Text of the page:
Cleisthenes was an ancient Athenian lawgiver credited with reforming the constitution of ancient Athens and setting it on a democratic footing in 508 BCE. For these accomplishments, historians refer to him as "the father of Athenian democracy." He was a member of the aristocratic Alcmaeonid clan. He was the younger son of Megacles and Aragiste making him the maternal grandson of the tyrant Cleisthenes of Sicyon, he was credited with increasing the power of the Athenian citizens' assembly and for reducing the power of the nobility over Athenian politics. In 510 BCE, Spartan troops helped the Athenians overthrow their king, the tyrant Hippias, son of Peisistratos. Cleomenes I, king of Sparta, put in place a pro-Spartan oligarchy headed by Isagoras, but his rival Cleisthenes, with the support of the middle class and aided by democrats, took over. Cleomenes intervened in 508 and 506 BCE, but could not stop Cleisthenes, now supported by the Athenians. Through Cleisthenes' reforms, the people of Athens endowed their city with isonomic institutions—equal rights for all citizens —and established ostracism.
Historians estimate that Cleisthenes was born around 570 BCE. Cleisthenes was the uncle of Pericles' mother Agariste and of Alcibiades' maternal grandfather Megacles. With help from the Spartans and the Alcmaeonidae, he was responsible for overthrowing Hippias, the tyrant son of Pisistratus. After the collapse of Hippias' tyranny and Cleisthenes were rivals for power, but Isagoras won the upper hand by appealing to the Spartan king Cleomenes I to help him expel Cleisthenes, he did so on the pretext of the Alcmaeonid curse. Cleisthenes left Athens as an exile, Isagoras was unrivalled in power within the city. Isagoras set about dispossessing hundreds of Athenians of their homes and exiling them on the pretext that they too were cursed, he attempted to dissolve the Boule, a council of Athenian citizens appointed to run the daily affairs of the city. However, the council resisted, the Athenian people declared their support of the council. Isagoras and his supporters were forced to flee to the Acropolis, remaining besieged there for two days.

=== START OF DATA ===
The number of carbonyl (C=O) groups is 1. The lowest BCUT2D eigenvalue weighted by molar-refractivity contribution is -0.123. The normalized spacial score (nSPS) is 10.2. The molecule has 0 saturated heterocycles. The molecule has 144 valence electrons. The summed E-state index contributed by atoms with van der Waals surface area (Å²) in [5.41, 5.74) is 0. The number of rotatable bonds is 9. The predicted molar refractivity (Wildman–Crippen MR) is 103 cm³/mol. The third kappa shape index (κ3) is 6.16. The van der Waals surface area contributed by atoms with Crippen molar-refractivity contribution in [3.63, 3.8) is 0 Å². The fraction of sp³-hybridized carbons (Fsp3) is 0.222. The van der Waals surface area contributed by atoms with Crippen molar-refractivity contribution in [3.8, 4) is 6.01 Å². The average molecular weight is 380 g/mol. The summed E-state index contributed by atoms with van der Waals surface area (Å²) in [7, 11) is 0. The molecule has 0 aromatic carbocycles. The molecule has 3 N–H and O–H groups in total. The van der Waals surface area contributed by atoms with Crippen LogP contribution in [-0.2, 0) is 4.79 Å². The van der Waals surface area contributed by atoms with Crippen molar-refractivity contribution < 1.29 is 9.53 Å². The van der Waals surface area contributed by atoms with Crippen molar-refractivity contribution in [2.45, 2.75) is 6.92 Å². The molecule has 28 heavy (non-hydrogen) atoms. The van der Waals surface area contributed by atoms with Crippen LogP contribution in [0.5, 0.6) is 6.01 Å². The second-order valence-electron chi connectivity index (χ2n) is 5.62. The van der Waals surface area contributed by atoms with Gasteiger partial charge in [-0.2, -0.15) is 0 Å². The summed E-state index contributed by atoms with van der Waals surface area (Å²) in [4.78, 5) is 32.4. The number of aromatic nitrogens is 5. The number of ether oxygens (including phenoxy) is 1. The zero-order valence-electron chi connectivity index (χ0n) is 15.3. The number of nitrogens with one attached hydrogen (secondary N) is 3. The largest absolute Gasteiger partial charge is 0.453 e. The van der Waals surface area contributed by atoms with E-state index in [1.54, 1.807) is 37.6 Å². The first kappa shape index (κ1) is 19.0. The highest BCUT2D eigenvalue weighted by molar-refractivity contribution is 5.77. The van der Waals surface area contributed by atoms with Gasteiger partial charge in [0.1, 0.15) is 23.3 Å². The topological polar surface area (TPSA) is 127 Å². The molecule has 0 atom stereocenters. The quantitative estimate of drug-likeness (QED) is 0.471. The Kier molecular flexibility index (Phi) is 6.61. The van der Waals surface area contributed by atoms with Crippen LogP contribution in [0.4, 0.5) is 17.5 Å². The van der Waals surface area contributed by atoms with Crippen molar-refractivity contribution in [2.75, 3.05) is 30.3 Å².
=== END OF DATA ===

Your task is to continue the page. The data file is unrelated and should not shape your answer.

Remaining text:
On the third day they were banished. Cleisthenes was subsequently recalled, along with hundreds of exiles, he assumed leadership of Athens. After this victory, Cleisthenes began to reform the government of Athens, he commissioned a bronze memorial from the sculptor Antenor in honor of the lovers and tyrannicides Harmodius and Aristogeiton, whom Hippias had executed. In order to forestall strife between the traditional clans, which had led to the tyranny in the first place, he changed the political organization from the four traditional tribes, which were based on family relations and which formed the basis of the upper class Athenian political power network, into ten tribes according to their area of residence which would form the basis of a new democratic power structure, it is thought that there may have been 139 demes which were organized into three groups called trittyes, with ten demes divided among three regions in each trittyes. Cleisthenes abolished patronymics in favour of demonymics, thus increasing Athenians' sense of belonging to a deme.